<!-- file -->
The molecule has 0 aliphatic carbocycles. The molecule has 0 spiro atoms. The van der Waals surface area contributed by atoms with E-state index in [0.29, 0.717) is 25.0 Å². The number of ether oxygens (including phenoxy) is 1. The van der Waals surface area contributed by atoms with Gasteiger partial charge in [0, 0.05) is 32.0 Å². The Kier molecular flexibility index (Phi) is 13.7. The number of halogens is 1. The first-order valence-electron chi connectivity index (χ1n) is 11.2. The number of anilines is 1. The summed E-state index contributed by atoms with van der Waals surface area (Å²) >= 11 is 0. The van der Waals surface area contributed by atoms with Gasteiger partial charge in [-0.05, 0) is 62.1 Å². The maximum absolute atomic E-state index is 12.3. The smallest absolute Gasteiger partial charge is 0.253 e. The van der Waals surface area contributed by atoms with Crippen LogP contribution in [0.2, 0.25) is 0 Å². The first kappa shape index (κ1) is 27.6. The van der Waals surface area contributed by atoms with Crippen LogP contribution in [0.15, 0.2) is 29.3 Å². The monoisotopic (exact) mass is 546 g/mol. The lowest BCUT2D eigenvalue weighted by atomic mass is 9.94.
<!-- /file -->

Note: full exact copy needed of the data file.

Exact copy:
The molecule has 0 aliphatic carbocycles. The molecule has 0 spiro atoms. The van der Waals surface area contributed by atoms with E-state index in [0.29, 0.717) is 25.0 Å². The number of ether oxygens (including phenoxy) is 1. The van der Waals surface area contributed by atoms with Gasteiger partial charge in [0, 0.05) is 32.0 Å². The Kier molecular flexibility index (Phi) is 13.7. The number of halogens is 1. The first-order valence-electron chi connectivity index (χ1n) is 11.2. The number of anilines is 1. The summed E-state index contributed by atoms with van der Waals surface area (Å²) >= 11 is 0. The van der Waals surface area contributed by atoms with Gasteiger partial charge in [-0.05, 0) is 62.1 Å². The maximum absolute atomic E-state index is 12.3. The smallest absolute Gasteiger partial charge is 0.253 e. The van der Waals surface area contributed by atoms with Crippen LogP contribution in [0.2, 0.25) is 0 Å². The first kappa shape index (κ1) is 27.6. The van der Waals surface area contributed by atoms with Crippen LogP contribution in [0.15, 0.2) is 29.3 Å². The monoisotopic (exact) mass is 546 g/mol. The lowest BCUT2D eigenvalue weighted by atomic mass is 9.94.